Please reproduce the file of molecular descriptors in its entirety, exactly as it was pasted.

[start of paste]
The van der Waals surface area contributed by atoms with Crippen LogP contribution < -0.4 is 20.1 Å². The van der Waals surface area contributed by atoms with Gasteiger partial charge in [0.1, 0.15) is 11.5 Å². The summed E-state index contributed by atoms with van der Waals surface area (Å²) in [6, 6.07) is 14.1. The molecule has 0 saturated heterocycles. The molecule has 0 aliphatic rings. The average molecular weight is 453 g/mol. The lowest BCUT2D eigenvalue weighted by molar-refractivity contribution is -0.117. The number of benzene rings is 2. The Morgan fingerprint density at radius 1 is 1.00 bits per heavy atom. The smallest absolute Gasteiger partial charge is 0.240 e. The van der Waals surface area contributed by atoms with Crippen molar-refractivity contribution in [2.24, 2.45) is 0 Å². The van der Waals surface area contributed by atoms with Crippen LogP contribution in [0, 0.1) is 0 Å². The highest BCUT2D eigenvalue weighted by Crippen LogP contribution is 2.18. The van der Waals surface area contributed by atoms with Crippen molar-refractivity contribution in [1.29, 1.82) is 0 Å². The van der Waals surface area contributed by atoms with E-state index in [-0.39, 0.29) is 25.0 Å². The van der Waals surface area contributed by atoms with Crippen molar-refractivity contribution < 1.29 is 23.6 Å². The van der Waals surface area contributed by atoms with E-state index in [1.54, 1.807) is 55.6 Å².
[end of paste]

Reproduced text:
The van der Waals surface area contributed by atoms with Crippen LogP contribution < -0.4 is 20.1 Å². The van der Waals surface area contributed by atoms with Gasteiger partial charge in [0.1, 0.15) is 11.5 Å². The summed E-state index contributed by atoms with van der Waals surface area (Å²) in [6, 6.07) is 14.1. The molecule has 0 saturated heterocycles. The molecule has 0 aliphatic rings. The average molecular weight is 453 g/mol. The lowest BCUT2D eigenvalue weighted by molar-refractivity contribution is -0.117. The number of benzene rings is 2. The Morgan fingerprint density at radius 1 is 1.00 bits per heavy atom. The smallest absolute Gasteiger partial charge is 0.240 e. The van der Waals surface area contributed by atoms with Crippen molar-refractivity contribution in [2.24, 2.45) is 0 Å². The van der Waals surface area contributed by atoms with Crippen LogP contribution in [0, 0.1) is 0 Å². The highest BCUT2D eigenvalue weighted by Crippen LogP contribution is 2.18. The van der Waals surface area contributed by atoms with Crippen molar-refractivity contribution in [1.29, 1.82) is 0 Å². The van der Waals surface area contributed by atoms with E-state index in [-0.39, 0.29) is 25.0 Å². The van der Waals surface area contributed by atoms with Crippen molar-refractivity contribution < 1.29 is 23.6 Å². The van der Waals surface area contributed by atoms with E-state index in [1.54, 1.807) is 55.6 Å².